when you thought you couldn’t recapture any more of your TV-watching
childhood, The Electric Company has surprisingly and blessedly come
to DVD. Nowhere near as good as you remember it – with crude graphics,
cheesy synthesizers and overlong segments (it’s stuffed to the gills at 29
minutes per) – you’ll be amazed that you’re still entertained long after the
lesson had worn off.
PBS series, “getting its power from” The Children’s Television Workshop
production studio, was the natural next step in the innovational new wave of
programming for kids that evolved in the mind-expanding 1970s. President
Nixon declared those ten years “The Right to Read Decade,” and a new sense
of purpose and style swept both public television and school classrooms,
breaking the tired old mold of reading, writing and ‘rithmetic.
proved its own theory that pre-schoolers can learn basic educational
concepts if presented in the style of comedy skits, catchy advertising
jingles and arrestingly visual TV commercials. The Electric Company
was developed to appeal to slightly older kids (second and third graders),
taking a cue from the musical-comedy variety venues of the day, including
The Carol Burnett Show, The Flip Wilson Show and Monty
Python’s Flying Circus, but its obvious biggest influence was the
fast-moving Laugh-In. .
aim was to teach “decoding,” the ability to analyze sounds and spellings so
that even unfamiliar words can be tackled successfully. This was to be
accomplished with the utmost respect toward children with learning issues (a
tall order – easier said than done).
mission was accomplished so successfully that even kids without learning
disabilities, as well as older kids and adults,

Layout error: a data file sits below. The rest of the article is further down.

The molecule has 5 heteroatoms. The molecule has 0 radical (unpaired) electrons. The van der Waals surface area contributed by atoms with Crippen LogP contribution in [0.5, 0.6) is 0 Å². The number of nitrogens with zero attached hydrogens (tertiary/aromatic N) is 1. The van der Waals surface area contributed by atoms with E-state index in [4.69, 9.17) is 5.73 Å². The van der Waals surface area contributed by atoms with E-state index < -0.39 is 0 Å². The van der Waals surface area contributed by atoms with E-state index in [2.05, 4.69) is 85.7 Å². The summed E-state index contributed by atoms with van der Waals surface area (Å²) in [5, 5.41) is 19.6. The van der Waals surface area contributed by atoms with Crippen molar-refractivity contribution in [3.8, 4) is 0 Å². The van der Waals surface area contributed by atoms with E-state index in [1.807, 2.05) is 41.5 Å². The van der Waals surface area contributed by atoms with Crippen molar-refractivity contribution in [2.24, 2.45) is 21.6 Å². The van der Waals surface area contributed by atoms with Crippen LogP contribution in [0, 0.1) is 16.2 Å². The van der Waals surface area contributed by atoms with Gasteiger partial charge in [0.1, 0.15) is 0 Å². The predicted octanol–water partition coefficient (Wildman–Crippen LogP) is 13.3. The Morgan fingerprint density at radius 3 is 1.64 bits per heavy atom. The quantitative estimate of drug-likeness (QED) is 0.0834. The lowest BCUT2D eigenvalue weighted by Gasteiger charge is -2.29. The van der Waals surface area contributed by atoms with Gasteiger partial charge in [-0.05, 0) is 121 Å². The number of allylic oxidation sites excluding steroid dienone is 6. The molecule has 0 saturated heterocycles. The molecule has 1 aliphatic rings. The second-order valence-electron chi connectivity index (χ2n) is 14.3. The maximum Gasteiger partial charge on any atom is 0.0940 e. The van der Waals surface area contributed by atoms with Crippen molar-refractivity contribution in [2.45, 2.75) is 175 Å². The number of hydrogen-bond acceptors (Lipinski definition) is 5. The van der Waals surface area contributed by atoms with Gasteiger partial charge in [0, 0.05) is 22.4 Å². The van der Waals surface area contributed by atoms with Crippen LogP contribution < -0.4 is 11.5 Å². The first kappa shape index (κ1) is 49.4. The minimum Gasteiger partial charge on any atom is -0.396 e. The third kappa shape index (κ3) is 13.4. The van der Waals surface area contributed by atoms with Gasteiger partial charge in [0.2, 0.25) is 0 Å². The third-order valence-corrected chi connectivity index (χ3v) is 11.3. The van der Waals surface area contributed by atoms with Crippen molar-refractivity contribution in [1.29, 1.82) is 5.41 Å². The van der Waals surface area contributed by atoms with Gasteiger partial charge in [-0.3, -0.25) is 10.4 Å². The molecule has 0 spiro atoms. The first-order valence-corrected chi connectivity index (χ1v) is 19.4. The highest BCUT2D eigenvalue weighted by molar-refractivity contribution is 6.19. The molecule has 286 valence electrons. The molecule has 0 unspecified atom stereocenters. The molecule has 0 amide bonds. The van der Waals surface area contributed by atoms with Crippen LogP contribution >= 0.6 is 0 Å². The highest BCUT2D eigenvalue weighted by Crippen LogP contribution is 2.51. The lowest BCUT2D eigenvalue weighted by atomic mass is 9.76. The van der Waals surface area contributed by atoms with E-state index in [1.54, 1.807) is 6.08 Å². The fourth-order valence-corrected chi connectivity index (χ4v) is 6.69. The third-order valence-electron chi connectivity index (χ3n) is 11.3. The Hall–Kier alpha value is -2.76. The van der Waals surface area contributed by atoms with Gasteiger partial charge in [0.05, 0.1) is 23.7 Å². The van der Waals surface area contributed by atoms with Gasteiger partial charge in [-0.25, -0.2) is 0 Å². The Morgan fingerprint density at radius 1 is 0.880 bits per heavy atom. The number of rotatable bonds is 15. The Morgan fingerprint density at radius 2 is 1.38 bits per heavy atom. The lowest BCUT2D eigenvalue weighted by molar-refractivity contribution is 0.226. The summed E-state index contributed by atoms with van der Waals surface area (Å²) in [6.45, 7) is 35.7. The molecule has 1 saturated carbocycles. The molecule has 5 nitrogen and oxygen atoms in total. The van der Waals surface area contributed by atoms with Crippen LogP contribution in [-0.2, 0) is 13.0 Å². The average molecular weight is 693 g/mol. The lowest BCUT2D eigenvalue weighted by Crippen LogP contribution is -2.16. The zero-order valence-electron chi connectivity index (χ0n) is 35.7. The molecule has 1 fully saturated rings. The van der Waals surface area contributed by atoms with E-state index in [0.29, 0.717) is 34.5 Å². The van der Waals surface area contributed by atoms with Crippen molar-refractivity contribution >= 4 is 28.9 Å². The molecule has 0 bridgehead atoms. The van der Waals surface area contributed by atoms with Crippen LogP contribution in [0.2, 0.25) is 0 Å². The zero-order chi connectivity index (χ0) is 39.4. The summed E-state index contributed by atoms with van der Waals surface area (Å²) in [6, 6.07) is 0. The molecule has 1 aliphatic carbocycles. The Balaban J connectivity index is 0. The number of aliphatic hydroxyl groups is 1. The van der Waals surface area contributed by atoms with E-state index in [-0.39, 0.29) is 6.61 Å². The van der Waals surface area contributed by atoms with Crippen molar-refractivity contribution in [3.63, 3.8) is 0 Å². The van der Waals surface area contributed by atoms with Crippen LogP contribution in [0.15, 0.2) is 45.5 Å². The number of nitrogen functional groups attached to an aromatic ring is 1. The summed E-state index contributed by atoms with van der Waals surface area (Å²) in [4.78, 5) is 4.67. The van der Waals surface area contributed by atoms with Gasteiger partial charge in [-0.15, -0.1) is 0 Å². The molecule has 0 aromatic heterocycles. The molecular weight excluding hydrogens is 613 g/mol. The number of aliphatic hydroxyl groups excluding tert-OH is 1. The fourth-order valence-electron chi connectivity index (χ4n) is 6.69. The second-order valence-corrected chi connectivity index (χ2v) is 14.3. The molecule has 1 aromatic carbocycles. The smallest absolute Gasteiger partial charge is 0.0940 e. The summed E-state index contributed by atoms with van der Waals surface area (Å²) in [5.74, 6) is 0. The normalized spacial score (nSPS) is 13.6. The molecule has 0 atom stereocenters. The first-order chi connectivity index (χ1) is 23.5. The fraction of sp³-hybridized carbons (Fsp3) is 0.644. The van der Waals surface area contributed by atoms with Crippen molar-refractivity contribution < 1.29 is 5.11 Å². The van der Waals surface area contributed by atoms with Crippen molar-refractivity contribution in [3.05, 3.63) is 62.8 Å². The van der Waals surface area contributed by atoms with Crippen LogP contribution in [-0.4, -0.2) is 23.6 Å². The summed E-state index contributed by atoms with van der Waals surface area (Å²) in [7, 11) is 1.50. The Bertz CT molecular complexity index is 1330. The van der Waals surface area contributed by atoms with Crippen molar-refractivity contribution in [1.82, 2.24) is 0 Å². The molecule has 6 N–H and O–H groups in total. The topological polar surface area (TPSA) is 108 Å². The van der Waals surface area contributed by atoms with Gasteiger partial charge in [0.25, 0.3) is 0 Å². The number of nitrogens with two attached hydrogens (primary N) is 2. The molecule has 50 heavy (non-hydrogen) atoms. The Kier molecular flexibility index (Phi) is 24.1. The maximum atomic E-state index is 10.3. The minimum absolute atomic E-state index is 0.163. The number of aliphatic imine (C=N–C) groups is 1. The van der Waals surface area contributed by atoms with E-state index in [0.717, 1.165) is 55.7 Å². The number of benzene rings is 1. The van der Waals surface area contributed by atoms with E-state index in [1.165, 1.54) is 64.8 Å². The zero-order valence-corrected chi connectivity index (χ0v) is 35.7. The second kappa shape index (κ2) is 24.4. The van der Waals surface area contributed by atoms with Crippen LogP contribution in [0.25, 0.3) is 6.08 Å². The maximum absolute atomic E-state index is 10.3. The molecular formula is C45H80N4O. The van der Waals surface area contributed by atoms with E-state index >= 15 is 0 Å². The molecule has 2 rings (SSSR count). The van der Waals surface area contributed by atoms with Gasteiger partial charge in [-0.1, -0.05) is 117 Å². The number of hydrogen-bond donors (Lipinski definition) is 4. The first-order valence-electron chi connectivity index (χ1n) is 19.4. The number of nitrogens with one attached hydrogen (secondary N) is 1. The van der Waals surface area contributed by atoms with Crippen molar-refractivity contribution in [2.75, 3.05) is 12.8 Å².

turned on to the program, assigning it double duty as an instructive vehicle
and a revered pop culture staple. It was so successful in its day that when
it was broadcast to many classrooms at 9 a.m., student latenesses were
reported to have dropped.
The Electric Company
surged for six years in its original run (a
whopping 780 episodes), and then educated yet another generation in reruns.
This was no low-budget wonder; it was loaded with special effects and
original songs (many written by satirist Tom Lehrer), including “Golly, This
Lollipop Is Following Me” and “Silent E” (“who can turn a cub into a
Probably the most famous sketch was the sight of silhouetted profiles of two
cast members forming a word together (“CH-AIR, CHAIR”). Perhaps almost as
famous is the animated short “The Adventures of Letterman,” (“It’s a word,
it’s a plan, it’s Letterman!”) with the unlikely narration of Joan Rivers
and featuring, in voiceover, the unlikely reunion of The Producers’
Gene Wilder and Zero Mostel (who, as the villain, grumbles, “I hate
with an ensemble cast of television and theater actors (uncredited!), the
series does not have a “home base,” like
but presents its world as an actual page that is
meant to be written on or read. And the words always look beautiful.
Embodying the power, sunny confidence and funky fun of the show is young
actor Morgan Freeman (yes, that Morgan Freeman), who, as the character Easy
Reader, shows that reading is cool (marvel at a film of him strutting
through 1970s New York City, blissfully reading signs on the mean streets).
on board is educationally minded Bill Cosby and the awesome Rita Moreno, who
cheerfully makes herself available for the present-day commentary. It’s
easily a charisma fest with Moreno,
Cosby and Freeman alone, but the circle is complete with a few more unknown
but equally talented character actors, including TV-commercial veteran Judy
Moreno states, the show was not aimed at “the little geniuses,” but the
appeal to baby hipsters in training is undeniable. A pseudo-pop group called
The Short Circus rocked out passionately about punctuation and featured
June Angela (also on hand for a pleasant and smart commentary visit), who
managed to stay with the show for all six seasons.
you look closely, you’ll find Denise Nickerson (who played Violet in
Willie Wonka and the Chocolate Factory) and Irene Cara (who eventually
starred in Fame and recorded the ‘80s hit, “Flashdance – What a
DVD is a best-of collection, but it covers everything you remember,
utilizing mild forms of vaudeville (everything old is new again), as well as
a Broadway-musical sense of comedy mixed with can-you-dig it
not about learning how to read; it’s about the joy of reading. Good
cause – good show.
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Posted: February 11, 2006.